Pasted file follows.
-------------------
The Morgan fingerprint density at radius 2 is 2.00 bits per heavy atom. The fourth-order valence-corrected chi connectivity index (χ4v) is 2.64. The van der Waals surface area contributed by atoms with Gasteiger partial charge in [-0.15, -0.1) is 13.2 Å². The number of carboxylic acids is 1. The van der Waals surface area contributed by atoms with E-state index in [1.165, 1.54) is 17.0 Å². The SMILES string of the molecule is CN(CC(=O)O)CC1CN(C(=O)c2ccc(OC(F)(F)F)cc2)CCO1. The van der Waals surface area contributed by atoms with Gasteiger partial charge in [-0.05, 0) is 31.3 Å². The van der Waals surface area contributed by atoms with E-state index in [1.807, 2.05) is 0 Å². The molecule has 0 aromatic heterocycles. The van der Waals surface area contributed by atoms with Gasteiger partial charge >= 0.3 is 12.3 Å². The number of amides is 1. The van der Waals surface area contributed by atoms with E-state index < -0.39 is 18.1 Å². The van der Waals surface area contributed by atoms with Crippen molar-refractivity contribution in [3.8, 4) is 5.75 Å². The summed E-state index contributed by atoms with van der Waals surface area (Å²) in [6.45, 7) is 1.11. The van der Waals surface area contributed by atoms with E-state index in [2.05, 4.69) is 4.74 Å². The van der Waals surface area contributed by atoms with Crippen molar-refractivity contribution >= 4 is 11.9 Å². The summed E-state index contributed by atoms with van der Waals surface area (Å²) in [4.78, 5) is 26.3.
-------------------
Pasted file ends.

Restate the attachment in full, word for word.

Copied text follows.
The Morgan fingerprint density at radius 2 is 2.00 bits per heavy atom. The fourth-order valence-corrected chi connectivity index (χ4v) is 2.64. The van der Waals surface area contributed by atoms with Gasteiger partial charge in [-0.15, -0.1) is 13.2 Å². The number of carboxylic acids is 1. The van der Waals surface area contributed by atoms with E-state index in [1.165, 1.54) is 17.0 Å². The SMILES string of the molecule is CN(CC(=O)O)CC1CN(C(=O)c2ccc(OC(F)(F)F)cc2)CCO1. The van der Waals surface area contributed by atoms with Gasteiger partial charge in [-0.05, 0) is 31.3 Å². The van der Waals surface area contributed by atoms with E-state index in [1.807, 2.05) is 0 Å². The molecule has 0 aromatic heterocycles. The van der Waals surface area contributed by atoms with Gasteiger partial charge >= 0.3 is 12.3 Å². The number of amides is 1. The van der Waals surface area contributed by atoms with E-state index < -0.39 is 18.1 Å². The van der Waals surface area contributed by atoms with Crippen molar-refractivity contribution in [3.8, 4) is 5.75 Å². The summed E-state index contributed by atoms with van der Waals surface area (Å²) in [6.45, 7) is 1.11. The van der Waals surface area contributed by atoms with E-state index in [2.05, 4.69) is 4.74 Å². The van der Waals surface area contributed by atoms with Crippen molar-refractivity contribution >= 4 is 11.9 Å². The summed E-state index contributed by atoms with van der Waals surface area (Å²) in [4.78, 5) is 26.3.